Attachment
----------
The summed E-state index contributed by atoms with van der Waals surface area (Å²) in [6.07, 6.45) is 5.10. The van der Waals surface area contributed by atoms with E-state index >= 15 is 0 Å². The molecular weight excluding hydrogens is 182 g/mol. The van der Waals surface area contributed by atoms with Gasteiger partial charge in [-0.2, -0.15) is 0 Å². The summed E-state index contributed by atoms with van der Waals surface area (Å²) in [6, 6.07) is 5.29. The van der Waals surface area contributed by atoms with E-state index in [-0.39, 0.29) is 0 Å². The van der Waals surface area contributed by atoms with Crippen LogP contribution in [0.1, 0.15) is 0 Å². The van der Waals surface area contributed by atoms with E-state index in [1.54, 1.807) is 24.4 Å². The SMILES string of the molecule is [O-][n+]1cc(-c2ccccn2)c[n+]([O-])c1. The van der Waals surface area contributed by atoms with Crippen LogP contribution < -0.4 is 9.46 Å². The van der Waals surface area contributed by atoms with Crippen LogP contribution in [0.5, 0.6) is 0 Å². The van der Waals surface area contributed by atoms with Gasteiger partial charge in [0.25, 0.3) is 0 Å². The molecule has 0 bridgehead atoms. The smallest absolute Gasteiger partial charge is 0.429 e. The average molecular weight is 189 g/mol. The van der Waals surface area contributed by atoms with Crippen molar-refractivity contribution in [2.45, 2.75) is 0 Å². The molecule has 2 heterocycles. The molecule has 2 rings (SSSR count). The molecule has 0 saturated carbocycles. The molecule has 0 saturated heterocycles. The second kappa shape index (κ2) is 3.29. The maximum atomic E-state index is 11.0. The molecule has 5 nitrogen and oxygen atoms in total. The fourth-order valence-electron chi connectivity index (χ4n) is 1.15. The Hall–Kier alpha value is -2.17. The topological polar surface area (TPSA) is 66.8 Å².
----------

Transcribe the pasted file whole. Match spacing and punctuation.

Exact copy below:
The summed E-state index contributed by atoms with van der Waals surface area (Å²) in [6.07, 6.45) is 5.10. The van der Waals surface area contributed by atoms with E-state index >= 15 is 0 Å². The molecular weight excluding hydrogens is 182 g/mol. The van der Waals surface area contributed by atoms with Gasteiger partial charge in [-0.2, -0.15) is 0 Å². The summed E-state index contributed by atoms with van der Waals surface area (Å²) in [6, 6.07) is 5.29. The van der Waals surface area contributed by atoms with E-state index in [-0.39, 0.29) is 0 Å². The van der Waals surface area contributed by atoms with Crippen LogP contribution in [0.1, 0.15) is 0 Å². The van der Waals surface area contributed by atoms with E-state index in [1.54, 1.807) is 24.4 Å². The SMILES string of the molecule is [O-][n+]1cc(-c2ccccn2)c[n+]([O-])c1. The van der Waals surface area contributed by atoms with Crippen LogP contribution < -0.4 is 9.46 Å². The van der Waals surface area contributed by atoms with Crippen LogP contribution in [0.5, 0.6) is 0 Å². The van der Waals surface area contributed by atoms with Gasteiger partial charge in [0.25, 0.3) is 0 Å². The molecule has 0 bridgehead atoms. The smallest absolute Gasteiger partial charge is 0.429 e. The average molecular weight is 189 g/mol. The van der Waals surface area contributed by atoms with Crippen molar-refractivity contribution in [2.45, 2.75) is 0 Å². The molecule has 2 heterocycles. The molecule has 2 rings (SSSR count). The molecule has 0 saturated carbocycles. The molecule has 0 saturated heterocycles. The second kappa shape index (κ2) is 3.29. The maximum atomic E-state index is 11.0. The molecule has 5 nitrogen and oxygen atoms in total. The fourth-order valence-electron chi connectivity index (χ4n) is 1.15. The Hall–Kier alpha value is -2.17. The topological polar surface area (TPSA) is 66.8 Å².